The second largest source of this one-year improvement is $65 billion in increased tax revenue. Again, this beats the alternative. But the tendency in the popular press to describe this improvement as due to “the strengthening economy” turns out to be precisely wrong. In fact, incomes in the economy have grown less than anticipated; what has increased is the amount of revenue that the government has collected per dollar of GDP – even though the amount of GDP is less than anticipated.
One typical reason why this would occur is a greater volume of realizations of capital gains – which do not constitute economic output, are the result of a past run-up of asset values, and are unlikely to repeat themselves. Think of it this way: Asset values, primarily in the stock market, are equal to some multiple of earnings, which in turn are limited by the amount of the GDP. And there is a “stock” of unrealized asset appreciation out there in the hands of investors. We have had a jump in the amount of realizations of capital gains, but that means that the stock of unrealized gains is correspondingly depleted. The new owners start out, of course, with precisely zero accrued but unrealized gains. So unless we have a spurt of economic growth to increase earnings, and in turn to increase asset values – or unless the markets are so confident as to run up multiples indefinitely – therefore, it is unlikely that asset values will continue to spiral upward.
Another possible contributor to this upward technical reestimate of revenues is a greater-than-anticipated concentration of ordinary income in the hands of persons in the highest tax rate brackets. That, again, can go only so far. It certainly is less portentous of future revenue improvement than would be robust and widely enjoyed income growth. Again, we should be happy to have the greater revenue, and therefore the lesser debt; but these developments do not increase the prospects of budget – or economic – improvement in later years.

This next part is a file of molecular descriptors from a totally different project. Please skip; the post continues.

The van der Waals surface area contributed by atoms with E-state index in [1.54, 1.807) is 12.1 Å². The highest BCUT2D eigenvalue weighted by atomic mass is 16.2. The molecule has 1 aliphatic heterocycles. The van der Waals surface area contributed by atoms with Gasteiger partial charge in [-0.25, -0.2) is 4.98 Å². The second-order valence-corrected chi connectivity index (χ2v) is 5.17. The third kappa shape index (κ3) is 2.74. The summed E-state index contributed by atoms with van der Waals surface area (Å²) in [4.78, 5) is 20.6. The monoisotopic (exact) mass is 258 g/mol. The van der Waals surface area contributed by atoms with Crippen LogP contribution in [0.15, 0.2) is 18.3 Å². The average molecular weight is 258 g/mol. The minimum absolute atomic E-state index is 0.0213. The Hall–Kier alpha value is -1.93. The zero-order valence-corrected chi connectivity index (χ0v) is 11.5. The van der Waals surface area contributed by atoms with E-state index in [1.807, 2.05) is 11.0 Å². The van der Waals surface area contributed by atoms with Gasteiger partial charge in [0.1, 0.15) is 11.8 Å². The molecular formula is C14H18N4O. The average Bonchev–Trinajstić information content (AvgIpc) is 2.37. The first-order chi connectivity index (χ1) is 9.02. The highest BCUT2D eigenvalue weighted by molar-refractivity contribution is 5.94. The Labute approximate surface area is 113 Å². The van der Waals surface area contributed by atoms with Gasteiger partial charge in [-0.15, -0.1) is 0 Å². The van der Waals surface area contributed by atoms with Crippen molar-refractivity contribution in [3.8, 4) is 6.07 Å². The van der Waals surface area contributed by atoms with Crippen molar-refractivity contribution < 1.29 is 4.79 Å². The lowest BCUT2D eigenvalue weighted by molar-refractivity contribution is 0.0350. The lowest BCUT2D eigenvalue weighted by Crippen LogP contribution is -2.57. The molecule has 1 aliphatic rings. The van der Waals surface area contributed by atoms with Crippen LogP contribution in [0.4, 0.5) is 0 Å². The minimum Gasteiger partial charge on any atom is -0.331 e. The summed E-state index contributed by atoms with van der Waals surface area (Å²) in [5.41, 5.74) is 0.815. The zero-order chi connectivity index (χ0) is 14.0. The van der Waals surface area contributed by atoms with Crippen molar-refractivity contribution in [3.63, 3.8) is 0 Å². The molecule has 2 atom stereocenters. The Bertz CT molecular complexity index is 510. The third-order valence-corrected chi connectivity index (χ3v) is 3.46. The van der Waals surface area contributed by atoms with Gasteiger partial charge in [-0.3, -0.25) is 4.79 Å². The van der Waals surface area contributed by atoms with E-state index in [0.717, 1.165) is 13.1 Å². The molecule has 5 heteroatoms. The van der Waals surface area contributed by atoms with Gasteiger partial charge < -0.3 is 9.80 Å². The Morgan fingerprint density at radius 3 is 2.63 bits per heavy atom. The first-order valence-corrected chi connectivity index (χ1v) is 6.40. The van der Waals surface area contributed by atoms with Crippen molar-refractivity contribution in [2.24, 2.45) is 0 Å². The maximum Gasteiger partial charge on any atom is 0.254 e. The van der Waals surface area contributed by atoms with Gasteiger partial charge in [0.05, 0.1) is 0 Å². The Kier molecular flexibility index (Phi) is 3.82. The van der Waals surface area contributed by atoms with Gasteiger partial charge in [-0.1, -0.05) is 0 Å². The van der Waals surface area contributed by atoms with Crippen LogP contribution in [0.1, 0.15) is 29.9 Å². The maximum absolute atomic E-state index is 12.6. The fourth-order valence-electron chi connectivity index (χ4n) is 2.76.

The third largest source of improvement in the 2013 budget is reduced discretionary spending – spending out of annual appropriations by the various federal agencies. The reason for this improvement is simply that the Administration proposed, and expected, that the spending “sequester” would be avoided. Now, more than nine months into the fiscal year, the sequester clearly is a fact of life. (Still, incidentally, the Administration continues to propose that the sequester be repealed.)
Take those three sources of improvement in the 2013 budget, add the reduced debt service resulting from them, and you have 85 percent of the total reduction in the projected deficit. Everything else is an amalgam of small puts and takes, with virtually no indication of likely future improvement in the budget picture. So to repeat, it’s fine to have a lower deficit this year, but that bears no indication of further good news to come.
In fact, if anything, the outlook is to the contrary. The economic forecast has not been revised by much, but to the extent that it has, it is slightly worse: a postponed recovery, lower levels of GDP and employment, and so on. Therefore, following from the slightly weaker-than-expected economy, the small mandatory (“entitlement”) outlay reestimates, like the revenue revisions, are if anything worsened by the economic picture. There are some favorable technical and economic reestimates – fewer than expected people showed up to apply for Social Security benefits, and slower inflation resulted in smaller cost-of-living benefit increases – but generally, lower economic growth has meant lower wages and more people eligible for, as an example, the Supplemental Nutrition Assistance Program (or SNAP, formerly known as Food Stamps).